“Critical Legal Histories Revisited”: A Response
Article first published online: 23 FEB 2012
© 2012 American Bar Foundation.
Law & Social Inquiry
Volume 37, Issue 1, pages 200–215, Winter 2012
How to Cite
Gordon, R. W. (2012), “Critical Legal Histories Revisited”: A Response. Law & Social Inquiry, 37: 200–215. doi: 10.1111/j.1747-4469.2012.01302.x
- Issue published online: 23 FEB 2012
- Article first published online: 23 FEB 2012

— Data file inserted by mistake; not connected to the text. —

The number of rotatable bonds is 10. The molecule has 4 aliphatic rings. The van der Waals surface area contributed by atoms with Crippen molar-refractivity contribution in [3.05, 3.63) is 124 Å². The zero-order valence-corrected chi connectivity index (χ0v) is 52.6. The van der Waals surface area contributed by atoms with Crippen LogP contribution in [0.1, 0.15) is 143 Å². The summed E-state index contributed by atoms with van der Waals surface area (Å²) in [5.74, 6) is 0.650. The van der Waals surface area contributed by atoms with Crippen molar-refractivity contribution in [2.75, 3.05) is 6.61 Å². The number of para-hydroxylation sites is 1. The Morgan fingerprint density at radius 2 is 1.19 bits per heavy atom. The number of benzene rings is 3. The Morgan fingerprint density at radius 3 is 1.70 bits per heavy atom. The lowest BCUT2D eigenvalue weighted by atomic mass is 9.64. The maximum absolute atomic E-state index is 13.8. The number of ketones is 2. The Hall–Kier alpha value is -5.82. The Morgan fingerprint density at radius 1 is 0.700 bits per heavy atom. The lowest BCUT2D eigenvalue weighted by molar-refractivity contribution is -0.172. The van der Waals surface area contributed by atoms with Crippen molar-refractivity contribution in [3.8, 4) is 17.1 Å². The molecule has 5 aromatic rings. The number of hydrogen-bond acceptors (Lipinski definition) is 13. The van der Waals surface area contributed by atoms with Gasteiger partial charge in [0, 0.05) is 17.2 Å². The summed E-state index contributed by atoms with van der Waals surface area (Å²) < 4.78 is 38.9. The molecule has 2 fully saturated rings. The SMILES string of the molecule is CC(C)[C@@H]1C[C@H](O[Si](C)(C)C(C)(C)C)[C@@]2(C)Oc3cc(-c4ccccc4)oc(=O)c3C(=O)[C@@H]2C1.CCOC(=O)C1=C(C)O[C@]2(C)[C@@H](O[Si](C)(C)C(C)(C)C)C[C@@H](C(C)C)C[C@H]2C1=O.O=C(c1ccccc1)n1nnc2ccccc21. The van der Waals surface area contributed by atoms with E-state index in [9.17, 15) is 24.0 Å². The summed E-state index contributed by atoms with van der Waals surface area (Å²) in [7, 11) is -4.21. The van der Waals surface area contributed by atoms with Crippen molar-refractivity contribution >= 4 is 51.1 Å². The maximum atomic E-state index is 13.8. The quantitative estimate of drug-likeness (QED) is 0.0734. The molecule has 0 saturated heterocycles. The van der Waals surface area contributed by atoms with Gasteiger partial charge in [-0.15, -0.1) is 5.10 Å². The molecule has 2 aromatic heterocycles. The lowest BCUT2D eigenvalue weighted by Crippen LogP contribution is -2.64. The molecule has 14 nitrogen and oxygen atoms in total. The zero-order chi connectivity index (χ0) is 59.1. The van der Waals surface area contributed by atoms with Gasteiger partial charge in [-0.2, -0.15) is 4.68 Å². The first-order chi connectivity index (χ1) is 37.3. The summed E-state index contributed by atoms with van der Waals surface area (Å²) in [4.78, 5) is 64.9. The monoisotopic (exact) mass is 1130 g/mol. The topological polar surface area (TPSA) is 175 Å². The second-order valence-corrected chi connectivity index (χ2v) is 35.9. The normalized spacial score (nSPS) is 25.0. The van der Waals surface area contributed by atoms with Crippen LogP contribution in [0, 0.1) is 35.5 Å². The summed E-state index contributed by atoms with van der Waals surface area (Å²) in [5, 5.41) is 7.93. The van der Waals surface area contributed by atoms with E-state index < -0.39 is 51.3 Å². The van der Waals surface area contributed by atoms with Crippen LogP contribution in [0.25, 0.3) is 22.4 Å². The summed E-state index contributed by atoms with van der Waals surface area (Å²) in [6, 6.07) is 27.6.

The author responds to comments reappraising “Critical Legal Histories” (CLH) (1984). CLH critiqued “evolutionary functionalism,” the idea that law is a functional response to a typical modernizing process. CLH argued that “society” was partly constituted of legal elements and that law was too indeterminate to have reliably regular functional effects. CLH has been misinterpreted as calling for a return to internal histories of “mandarin” doctrine: all it said was that some doctrinal histories were valuable, without privileging them. This response clarifies that the relations of law to society and social change, and of high-level official law to everyday local law are distinct issues. CLH is mostly moot today, since social-legal historians have incorporated its insight that legal concepts are embedded in everyday social practice. But other fields have revived deterministic Whiggish accounts of progressive development and of law functional to it—to which CLH's critique still seems relevant.